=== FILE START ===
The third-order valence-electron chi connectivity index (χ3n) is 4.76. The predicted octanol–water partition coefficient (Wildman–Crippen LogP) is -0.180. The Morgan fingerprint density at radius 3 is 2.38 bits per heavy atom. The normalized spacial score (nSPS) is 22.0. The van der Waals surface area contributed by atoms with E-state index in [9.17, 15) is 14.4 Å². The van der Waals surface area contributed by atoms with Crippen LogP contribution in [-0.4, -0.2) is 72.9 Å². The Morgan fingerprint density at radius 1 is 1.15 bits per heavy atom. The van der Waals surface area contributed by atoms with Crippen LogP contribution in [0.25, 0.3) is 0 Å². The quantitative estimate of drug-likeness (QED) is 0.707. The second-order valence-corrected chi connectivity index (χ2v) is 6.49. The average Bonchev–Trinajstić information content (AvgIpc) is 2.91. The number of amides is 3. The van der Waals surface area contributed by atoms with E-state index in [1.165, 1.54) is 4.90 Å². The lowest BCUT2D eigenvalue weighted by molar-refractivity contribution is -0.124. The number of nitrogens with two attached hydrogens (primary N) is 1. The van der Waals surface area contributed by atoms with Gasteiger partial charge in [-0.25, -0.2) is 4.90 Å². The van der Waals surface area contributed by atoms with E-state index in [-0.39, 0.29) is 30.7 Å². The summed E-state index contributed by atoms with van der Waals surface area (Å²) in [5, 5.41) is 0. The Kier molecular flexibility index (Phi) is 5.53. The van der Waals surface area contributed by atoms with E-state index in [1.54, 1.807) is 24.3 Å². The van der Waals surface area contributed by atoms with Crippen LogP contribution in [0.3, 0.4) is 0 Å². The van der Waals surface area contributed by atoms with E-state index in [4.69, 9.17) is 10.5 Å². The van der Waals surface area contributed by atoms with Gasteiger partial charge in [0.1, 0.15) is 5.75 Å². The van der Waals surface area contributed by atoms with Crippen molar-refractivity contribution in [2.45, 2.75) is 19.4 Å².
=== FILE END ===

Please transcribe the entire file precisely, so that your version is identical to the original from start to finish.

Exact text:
The third-order valence-electron chi connectivity index (χ3n) is 4.76. The predicted octanol–water partition coefficient (Wildman–Crippen LogP) is -0.180. The Morgan fingerprint density at radius 3 is 2.38 bits per heavy atom. The normalized spacial score (nSPS) is 22.0. The van der Waals surface area contributed by atoms with E-state index in [9.17, 15) is 14.4 Å². The van der Waals surface area contributed by atoms with Crippen LogP contribution in [-0.4, -0.2) is 72.9 Å². The Morgan fingerprint density at radius 1 is 1.15 bits per heavy atom. The van der Waals surface area contributed by atoms with Crippen LogP contribution in [0.25, 0.3) is 0 Å². The quantitative estimate of drug-likeness (QED) is 0.707. The second-order valence-corrected chi connectivity index (χ2v) is 6.49. The average Bonchev–Trinajstić information content (AvgIpc) is 2.91. The number of amides is 3. The van der Waals surface area contributed by atoms with E-state index in [1.165, 1.54) is 4.90 Å². The lowest BCUT2D eigenvalue weighted by molar-refractivity contribution is -0.124. The number of nitrogens with two attached hydrogens (primary N) is 1. The van der Waals surface area contributed by atoms with Gasteiger partial charge in [-0.25, -0.2) is 4.90 Å². The van der Waals surface area contributed by atoms with E-state index in [-0.39, 0.29) is 30.7 Å². The summed E-state index contributed by atoms with van der Waals surface area (Å²) in [5, 5.41) is 0. The Kier molecular flexibility index (Phi) is 5.53. The van der Waals surface area contributed by atoms with E-state index in [1.54, 1.807) is 24.3 Å². The van der Waals surface area contributed by atoms with Crippen LogP contribution in [0.3, 0.4) is 0 Å². The van der Waals surface area contributed by atoms with E-state index in [4.69, 9.17) is 10.5 Å². The van der Waals surface area contributed by atoms with Gasteiger partial charge in [0.1, 0.15) is 5.75 Å². The van der Waals surface area contributed by atoms with Crippen molar-refractivity contribution in [2.45, 2.75) is 19.4 Å².